Responses to racial discrimination: the Sterling case and beyond
By Thomas Ricotta on May 1st, 2014 in Workplace Discrimination
The rapid and forceful response this week to racist remarks by the owner of a professional sports team is not only a powerful reminder that racial discrimination is wrong. It is also a powerful reminder that it is possible to take action against it.
Adam Silver, the commissioner of the National Basketball Association (NBA) did not only impose a fine on Donald Sterling, the owner of the Los Angeles Clippers, for making offensive racist comments. Silver also banned Sterling from the NBA for life.
Sterling may also be forced to sell the team, pending a vote of the other NBA owners.
The offensive comments were directed to a woman who is allegedly Sterling’s mistress. He reportedly disparaged her for associating with black men and told her not to accompany them to Clippers’ games.
Though the comments were made in a private cellphone call, they were publicly reported on a gossip website. By last weekend, the story was national news. The Clippers, in a nationally televised playoff game, wore their warm-up jerseys inside-out to obscure the Clippers’ logo – an apparent act of protest against Sterling.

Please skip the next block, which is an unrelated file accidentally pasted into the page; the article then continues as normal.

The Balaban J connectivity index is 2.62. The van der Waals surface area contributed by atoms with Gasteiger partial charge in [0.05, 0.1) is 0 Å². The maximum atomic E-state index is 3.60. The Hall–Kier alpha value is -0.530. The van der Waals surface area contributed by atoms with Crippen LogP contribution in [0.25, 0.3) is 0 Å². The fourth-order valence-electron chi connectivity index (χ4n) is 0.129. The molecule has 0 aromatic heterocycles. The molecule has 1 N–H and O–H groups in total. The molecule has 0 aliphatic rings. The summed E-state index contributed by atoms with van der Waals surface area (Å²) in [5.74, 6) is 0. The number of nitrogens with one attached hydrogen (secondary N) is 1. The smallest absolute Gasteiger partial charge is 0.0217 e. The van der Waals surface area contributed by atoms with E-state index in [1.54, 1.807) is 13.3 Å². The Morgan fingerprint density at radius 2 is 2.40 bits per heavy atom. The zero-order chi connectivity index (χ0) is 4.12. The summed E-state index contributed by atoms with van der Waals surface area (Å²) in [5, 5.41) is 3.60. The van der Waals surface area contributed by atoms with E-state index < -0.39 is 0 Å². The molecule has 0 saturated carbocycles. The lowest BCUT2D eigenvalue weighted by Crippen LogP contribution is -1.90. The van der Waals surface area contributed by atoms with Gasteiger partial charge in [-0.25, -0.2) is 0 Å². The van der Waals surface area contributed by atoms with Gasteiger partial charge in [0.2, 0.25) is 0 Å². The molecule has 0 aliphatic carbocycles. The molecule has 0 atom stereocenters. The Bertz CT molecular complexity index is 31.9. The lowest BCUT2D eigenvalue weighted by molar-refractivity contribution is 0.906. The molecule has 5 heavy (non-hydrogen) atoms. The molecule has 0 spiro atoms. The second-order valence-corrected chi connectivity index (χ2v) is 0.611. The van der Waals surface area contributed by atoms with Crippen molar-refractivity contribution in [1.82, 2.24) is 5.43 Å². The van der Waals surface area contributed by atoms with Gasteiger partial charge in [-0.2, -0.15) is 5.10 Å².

The controversy escalated suddenly, but there was an extensive back story.
There have been numerous allegations of racial discrimination in the last decade against Donald Sterling. In 2008, NBA Hall-of-Famer Elgin Baylor brought suit against Sterling, contending there was racial bias in forcing him to leave his job as the Clippers general manager.
Sterling has also faced lawsuits by others who charged racial discrimination. One of those suits accused Sterling of discriminating against Korean tenants in apartment buildings he owned. Another suit – this was brought by the U.S. Justice Department, alleged racial discrimination against blacks and Hispanics.
Both of these cases were settled out of court – one for an undisclosed amount and the other for $2.7 million.
In short, the offensive speech by Sterling that the NBA confronted this week did not come out of the blue. And the swift response by Clippers’ players and the NBA commissioner shows that racism be effectively challenged.
One of the ways this can be done is through employment litigation challenging racial discrimination in employment.
For example, minority firefighter applicants successfully challenged the New York City Fire Department’s hiring practices. As we discussed in our March 21 post, the Fire Department has agreed to pay $98 million to settle that case. The department has also agreed to reforms in the hiring process.
Our point is that though racial discrimination still exists, both in the workplace and in society, it does not have to be tolerated.
Source: The Christian Science Monitor, “Donald Sterling: Who is the Los Angeles Clippers owner, really?” Gloria Goodale, April 30, 2014